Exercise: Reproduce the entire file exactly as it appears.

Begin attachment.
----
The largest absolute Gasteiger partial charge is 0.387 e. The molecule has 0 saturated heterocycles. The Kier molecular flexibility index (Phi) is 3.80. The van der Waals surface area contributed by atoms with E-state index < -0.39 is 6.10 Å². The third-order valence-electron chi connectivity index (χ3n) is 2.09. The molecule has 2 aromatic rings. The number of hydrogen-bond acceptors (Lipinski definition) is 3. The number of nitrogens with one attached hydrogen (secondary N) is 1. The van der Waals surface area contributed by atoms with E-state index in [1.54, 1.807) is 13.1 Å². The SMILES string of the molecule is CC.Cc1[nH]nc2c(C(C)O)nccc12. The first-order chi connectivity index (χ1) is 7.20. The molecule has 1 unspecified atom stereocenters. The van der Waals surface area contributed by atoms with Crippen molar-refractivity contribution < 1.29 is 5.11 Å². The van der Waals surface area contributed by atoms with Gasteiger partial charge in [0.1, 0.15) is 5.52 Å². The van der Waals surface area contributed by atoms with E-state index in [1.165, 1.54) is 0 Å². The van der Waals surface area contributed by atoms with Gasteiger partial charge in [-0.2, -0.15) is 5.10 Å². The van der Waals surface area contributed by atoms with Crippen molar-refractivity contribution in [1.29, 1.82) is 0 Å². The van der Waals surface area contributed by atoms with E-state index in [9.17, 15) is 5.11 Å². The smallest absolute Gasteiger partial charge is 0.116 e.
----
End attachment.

The largest absolute Gasteiger partial charge is 0.387 e. The molecule has 0 saturated heterocycles. The Kier molecular flexibility index (Phi) is 3.80. The van der Waals surface area contributed by atoms with E-state index < -0.39 is 6.10 Å². The third-order valence-electron chi connectivity index (χ3n) is 2.09. The molecule has 2 aromatic rings. The number of hydrogen-bond acceptors (Lipinski definition) is 3. The number of nitrogens with one attached hydrogen (secondary N) is 1. The van der Waals surface area contributed by atoms with E-state index in [1.54, 1.807) is 13.1 Å². The SMILES string of the molecule is CC.Cc1[nH]nc2c(C(C)O)nccc12. The first-order chi connectivity index (χ1) is 7.20. The molecule has 1 unspecified atom stereocenters. The van der Waals surface area contributed by atoms with Crippen molar-refractivity contribution < 1.29 is 5.11 Å². The van der Waals surface area contributed by atoms with Gasteiger partial charge in [0.1, 0.15) is 5.52 Å². The van der Waals surface area contributed by atoms with E-state index in [1.165, 1.54) is 0 Å². The van der Waals surface area contributed by atoms with Gasteiger partial charge in [-0.2, -0.15) is 5.10 Å². The van der Waals surface area contributed by atoms with Crippen molar-refractivity contribution in [1.29, 1.82) is 0 Å². The van der Waals surface area contributed by atoms with E-state index in [9.17, 15) is 5.11 Å². The smallest absolute Gasteiger partial charge is 0.116 e.